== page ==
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(2017 - Spring/Summer Issue)


If you haven’t been to Universal Studios Hollywood since Bruce, the shark from Jaws, was the park’s biggest thrill, you’re in for a treat.

When the studio introduced public tours in 1964, filmmaking was a magical mystery unto itself; simply seeing the house from Psycho or the saloons and sheriff’s office that served countless shoot-’em-ups provided all the thrill a visitor could wish for. Now, in the age of computer-generated graphics, nothing less than being in the middle of the action will do.

Combining rides, shows and behind-the-scenes glimpses into filmmaking and snippets of movie fantasy that insert visitors into the story has turned one of the world’s largest movie studios into one of the largest theme parks.


The park’s newest blockbuster, The Wizarding World of Harry Potter, is more than a single attraction; it re-creates the village of Hogsmeade, where visitors encounter magical creatures and black-hearted villains. While roaming the classrooms and corridors of Hogwarts School, they come upon Harry Potter and the Forbidden Journey, a 3D ride that sends them flying high above the castle grounds. Another ride, the Flight of the Hippogriff, is the park’s first outdoor rollercoaster. When rides, events such as Ollivander’s Wand Shop Show and numerous shops leave you drained of energy, the Three Broomsticks restaurant and Hog’s Head pub perk you up with traditional British fare and Hogsmeade specialties such as butterbeer and pumpkin fizz. All in all, a triumph of technology, acting and art. 

Besides Harry Potter, the park’s best 2016 addition is The Walking Dead, a permanent version of its genuinely scary, zombie-infested Halloween Horror Nights event previously produced for just eight weekends a year. It re-creates in intense detail some of the hit TV show’s classic events and settings.

The venerable Studio Tour, much enhanced from its early days, is still a top draw. (Lines can be long, but they move briskly.) A video version of Jimmy Fallon now hosts the nearly one-hour tram ride to backlot streets and sets familiar from such classics as Psycho (now with Norman Bates brandishing a rubber knife), The Sting, Back to the Future and Pirates of the Caribbean. Director Peter Jackson’s King Kong 360 3D has joined classic tour stops based on War of the Worlds and How the Grinch Stole Christmas, and Fast & Furious–Supercharged is the grand finale. Bruce the shark, along with some newer sources of excitement, still throws staged “disasters” in the tram’s way.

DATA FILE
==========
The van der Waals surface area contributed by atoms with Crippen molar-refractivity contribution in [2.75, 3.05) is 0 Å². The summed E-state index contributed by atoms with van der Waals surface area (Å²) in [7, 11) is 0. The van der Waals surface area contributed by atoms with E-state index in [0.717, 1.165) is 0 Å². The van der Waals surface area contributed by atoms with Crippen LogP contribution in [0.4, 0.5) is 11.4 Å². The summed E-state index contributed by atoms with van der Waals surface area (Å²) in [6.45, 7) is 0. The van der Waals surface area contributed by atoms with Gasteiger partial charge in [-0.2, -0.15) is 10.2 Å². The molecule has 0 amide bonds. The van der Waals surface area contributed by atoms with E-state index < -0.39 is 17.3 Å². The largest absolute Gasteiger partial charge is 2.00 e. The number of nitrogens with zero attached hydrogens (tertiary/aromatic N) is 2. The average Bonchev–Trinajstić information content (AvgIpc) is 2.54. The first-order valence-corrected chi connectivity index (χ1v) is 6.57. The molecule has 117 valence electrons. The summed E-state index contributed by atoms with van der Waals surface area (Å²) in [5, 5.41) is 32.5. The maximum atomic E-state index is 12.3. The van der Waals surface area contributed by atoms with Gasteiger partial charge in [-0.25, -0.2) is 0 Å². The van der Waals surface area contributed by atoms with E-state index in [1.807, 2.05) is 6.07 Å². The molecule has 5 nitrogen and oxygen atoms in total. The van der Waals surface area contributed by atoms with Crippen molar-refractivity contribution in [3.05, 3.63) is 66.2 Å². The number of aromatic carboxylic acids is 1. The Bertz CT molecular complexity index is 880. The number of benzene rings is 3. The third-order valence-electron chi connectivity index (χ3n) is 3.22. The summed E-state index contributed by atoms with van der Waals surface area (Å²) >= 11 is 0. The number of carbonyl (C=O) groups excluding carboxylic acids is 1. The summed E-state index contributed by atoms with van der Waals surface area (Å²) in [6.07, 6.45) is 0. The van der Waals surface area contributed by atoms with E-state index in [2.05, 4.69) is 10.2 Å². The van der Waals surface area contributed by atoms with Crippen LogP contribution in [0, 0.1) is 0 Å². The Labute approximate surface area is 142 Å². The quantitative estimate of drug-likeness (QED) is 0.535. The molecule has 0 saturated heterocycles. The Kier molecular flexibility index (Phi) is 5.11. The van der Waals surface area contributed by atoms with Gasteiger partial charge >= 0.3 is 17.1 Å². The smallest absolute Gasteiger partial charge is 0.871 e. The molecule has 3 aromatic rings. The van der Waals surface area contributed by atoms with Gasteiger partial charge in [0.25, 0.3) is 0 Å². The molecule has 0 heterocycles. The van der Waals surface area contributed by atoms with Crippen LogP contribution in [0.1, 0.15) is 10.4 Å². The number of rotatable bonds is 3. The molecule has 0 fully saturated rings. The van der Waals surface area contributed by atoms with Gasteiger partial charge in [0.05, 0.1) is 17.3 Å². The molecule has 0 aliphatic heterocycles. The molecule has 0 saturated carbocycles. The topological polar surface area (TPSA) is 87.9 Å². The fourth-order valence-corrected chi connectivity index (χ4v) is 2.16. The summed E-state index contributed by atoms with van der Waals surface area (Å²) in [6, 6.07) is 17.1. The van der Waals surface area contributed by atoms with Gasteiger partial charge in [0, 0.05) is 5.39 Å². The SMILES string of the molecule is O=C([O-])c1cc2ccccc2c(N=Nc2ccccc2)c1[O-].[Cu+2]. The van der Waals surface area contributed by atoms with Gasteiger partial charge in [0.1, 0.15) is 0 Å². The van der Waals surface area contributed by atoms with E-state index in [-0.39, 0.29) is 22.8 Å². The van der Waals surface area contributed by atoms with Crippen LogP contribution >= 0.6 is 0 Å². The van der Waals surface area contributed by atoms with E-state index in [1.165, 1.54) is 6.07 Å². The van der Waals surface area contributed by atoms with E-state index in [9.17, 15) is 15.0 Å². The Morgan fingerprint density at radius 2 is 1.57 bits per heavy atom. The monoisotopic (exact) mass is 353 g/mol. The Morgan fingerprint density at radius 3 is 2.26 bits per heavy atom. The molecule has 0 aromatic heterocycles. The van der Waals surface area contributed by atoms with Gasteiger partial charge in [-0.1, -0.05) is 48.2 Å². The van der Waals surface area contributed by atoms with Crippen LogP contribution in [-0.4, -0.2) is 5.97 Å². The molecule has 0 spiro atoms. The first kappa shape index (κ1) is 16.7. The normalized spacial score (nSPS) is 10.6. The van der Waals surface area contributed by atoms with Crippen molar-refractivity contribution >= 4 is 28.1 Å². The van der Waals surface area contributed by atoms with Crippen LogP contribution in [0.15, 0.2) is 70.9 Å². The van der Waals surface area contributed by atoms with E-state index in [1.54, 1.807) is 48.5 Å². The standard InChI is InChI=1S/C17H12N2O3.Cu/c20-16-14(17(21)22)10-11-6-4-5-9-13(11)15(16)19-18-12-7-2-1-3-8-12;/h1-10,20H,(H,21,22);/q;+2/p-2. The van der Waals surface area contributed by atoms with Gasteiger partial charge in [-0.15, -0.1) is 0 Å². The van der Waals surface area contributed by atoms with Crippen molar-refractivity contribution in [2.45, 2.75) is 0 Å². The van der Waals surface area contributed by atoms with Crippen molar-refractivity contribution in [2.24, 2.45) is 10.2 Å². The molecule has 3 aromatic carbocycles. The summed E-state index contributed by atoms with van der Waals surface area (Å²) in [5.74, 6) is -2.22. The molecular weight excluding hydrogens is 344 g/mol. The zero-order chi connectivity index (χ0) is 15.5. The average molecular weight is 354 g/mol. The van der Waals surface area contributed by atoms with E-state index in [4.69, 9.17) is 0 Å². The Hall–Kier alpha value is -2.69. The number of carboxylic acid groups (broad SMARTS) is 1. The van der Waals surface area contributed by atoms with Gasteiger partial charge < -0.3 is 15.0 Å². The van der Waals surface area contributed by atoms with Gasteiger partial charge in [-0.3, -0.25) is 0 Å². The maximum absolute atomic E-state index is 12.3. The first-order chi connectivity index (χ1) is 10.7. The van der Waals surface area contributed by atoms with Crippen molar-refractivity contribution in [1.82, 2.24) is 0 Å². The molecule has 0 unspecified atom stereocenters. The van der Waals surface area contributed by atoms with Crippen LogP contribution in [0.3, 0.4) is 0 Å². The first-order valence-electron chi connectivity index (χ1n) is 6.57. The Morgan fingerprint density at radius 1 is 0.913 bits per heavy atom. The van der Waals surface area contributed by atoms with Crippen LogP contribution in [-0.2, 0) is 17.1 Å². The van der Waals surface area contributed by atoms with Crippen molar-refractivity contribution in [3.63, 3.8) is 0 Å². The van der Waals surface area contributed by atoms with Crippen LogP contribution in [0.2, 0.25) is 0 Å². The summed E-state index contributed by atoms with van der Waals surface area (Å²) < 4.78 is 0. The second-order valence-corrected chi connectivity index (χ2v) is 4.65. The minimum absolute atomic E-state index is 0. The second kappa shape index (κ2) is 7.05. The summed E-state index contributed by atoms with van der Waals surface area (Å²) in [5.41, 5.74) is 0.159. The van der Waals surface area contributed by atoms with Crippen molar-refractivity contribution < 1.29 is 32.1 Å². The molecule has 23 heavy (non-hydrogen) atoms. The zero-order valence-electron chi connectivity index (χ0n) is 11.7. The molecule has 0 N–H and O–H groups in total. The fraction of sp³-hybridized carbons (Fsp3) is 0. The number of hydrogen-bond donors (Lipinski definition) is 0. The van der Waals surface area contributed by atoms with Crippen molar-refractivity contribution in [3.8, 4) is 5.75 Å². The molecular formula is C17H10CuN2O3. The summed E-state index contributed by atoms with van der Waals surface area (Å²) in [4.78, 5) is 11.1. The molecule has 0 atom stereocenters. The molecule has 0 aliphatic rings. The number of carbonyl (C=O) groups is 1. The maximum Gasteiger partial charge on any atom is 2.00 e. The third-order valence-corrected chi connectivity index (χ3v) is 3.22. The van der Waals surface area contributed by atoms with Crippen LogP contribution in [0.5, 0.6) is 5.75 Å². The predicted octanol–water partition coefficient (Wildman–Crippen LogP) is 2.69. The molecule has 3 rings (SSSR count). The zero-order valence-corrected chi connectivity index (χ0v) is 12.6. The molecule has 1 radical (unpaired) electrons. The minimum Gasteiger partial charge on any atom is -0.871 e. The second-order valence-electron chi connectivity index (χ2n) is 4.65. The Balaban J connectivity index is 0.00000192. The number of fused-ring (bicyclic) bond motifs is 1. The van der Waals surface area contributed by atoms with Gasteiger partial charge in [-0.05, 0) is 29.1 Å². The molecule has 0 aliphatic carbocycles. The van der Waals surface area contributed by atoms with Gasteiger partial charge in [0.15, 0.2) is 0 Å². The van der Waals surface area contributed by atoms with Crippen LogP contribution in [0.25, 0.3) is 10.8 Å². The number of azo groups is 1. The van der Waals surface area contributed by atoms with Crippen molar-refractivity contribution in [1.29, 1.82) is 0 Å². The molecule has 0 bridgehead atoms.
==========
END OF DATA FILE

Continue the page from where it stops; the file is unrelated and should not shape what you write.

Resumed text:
Other attractions also have movie or TV tie-ins. Newer ones, such as Despicable Me Minion Mayhem and Transformers: The Ride–3D, get extra punch from 3D technology. Shrek 4D remains one of the park’s best attractions—a humorous, multisensory animated show combining 3D with other special effects, such as a wild flying dragon chase. The Simpsons Ride creates the sensation of 3D through a “virtual roller coaster ride” with Homer, Marge, Bart, Lisa and Maggie. Soaring and looping high over the fictional Krustyland, it thrusts passengers into a wacky cartoon world’s midst.

Other notable rides include the Revenge of the Mummy, a high-tech indoor roller- coaster swooping through a dark Egyptian tomb filled with mummies, and Jurassic Park–The Ride, floating through five-storey T-Rexes and flying raptors to a drop and splash into sheer darkness. 

Just outside the park gate is Universal CityWalk (free entrance), a three-block-long pedestrian promenade packed with trendy brand-name stores, nightclubs and restaurants. In addition to a seven-storey 3D IMAX theatre, there’s the 18-screen CityWalk Cinemas, fresh from a high-tech makeover and some over-the-top amenities, including reserved power reclining seats and an upscale cocktail bar.


One-day passes start at US$105 for adults, US$99 for kids ages 3–9 and free for kids 2 and under. Prices rise depending on dates. Self-parking is available for US$20 from opening to 6 p.m. and US$10 from 6 p.m. to closing. Hours vary with season. Lines for rides can be long, and summer days get hot. Avoid weekends and school holidays, if possible, or pay extra for a “Front of Line” pass. For more information, visit universalstudioshollywood.com or call 800-UNIVERSAL (864-8377) or 407-224-7840.

If you plan to spend at least a few days in the area, the Southern California CityPass (citypass.com/southern-california) includes admission to Universal Studios Hollywood.

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